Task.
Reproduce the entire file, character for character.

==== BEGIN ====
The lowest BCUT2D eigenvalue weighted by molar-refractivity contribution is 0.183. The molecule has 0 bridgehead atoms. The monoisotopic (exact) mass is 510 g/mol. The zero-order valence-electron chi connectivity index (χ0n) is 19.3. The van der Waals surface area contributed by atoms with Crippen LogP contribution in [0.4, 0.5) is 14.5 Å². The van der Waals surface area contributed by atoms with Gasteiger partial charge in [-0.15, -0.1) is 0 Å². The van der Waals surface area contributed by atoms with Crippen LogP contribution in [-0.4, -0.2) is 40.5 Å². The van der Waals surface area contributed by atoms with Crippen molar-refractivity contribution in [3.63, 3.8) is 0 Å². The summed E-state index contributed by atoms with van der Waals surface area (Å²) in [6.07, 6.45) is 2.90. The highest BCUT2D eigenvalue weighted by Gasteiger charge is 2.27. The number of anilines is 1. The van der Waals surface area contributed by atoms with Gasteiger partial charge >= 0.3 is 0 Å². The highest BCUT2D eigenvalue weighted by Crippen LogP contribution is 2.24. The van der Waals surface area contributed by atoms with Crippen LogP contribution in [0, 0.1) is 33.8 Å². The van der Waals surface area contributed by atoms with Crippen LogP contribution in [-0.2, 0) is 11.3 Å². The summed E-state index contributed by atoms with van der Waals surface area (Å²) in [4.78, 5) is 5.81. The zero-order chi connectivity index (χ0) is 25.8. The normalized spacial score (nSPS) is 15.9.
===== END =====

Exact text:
The lowest BCUT2D eigenvalue weighted by molar-refractivity contribution is 0.183. The molecule has 0 bridgehead atoms. The monoisotopic (exact) mass is 510 g/mol. The zero-order valence-electron chi connectivity index (χ0n) is 19.3. The van der Waals surface area contributed by atoms with Crippen LogP contribution in [0.4, 0.5) is 14.5 Å². The van der Waals surface area contributed by atoms with Gasteiger partial charge in [-0.15, -0.1) is 0 Å². The van der Waals surface area contributed by atoms with Crippen LogP contribution in [-0.4, -0.2) is 40.5 Å². The van der Waals surface area contributed by atoms with Crippen molar-refractivity contribution in [3.63, 3.8) is 0 Å². The summed E-state index contributed by atoms with van der Waals surface area (Å²) in [6.07, 6.45) is 2.90. The highest BCUT2D eigenvalue weighted by Gasteiger charge is 2.27. The number of anilines is 1. The van der Waals surface area contributed by atoms with Gasteiger partial charge >= 0.3 is 0 Å². The highest BCUT2D eigenvalue weighted by Crippen LogP contribution is 2.24. The van der Waals surface area contributed by atoms with Crippen LogP contribution in [0, 0.1) is 33.8 Å². The van der Waals surface area contributed by atoms with Crippen LogP contribution in [-0.2, 0) is 11.3 Å². The summed E-state index contributed by atoms with van der Waals surface area (Å²) in [4.78, 5) is 5.81. The zero-order chi connectivity index (χ0) is 25.8. The normalized spacial score (nSPS) is 15.9.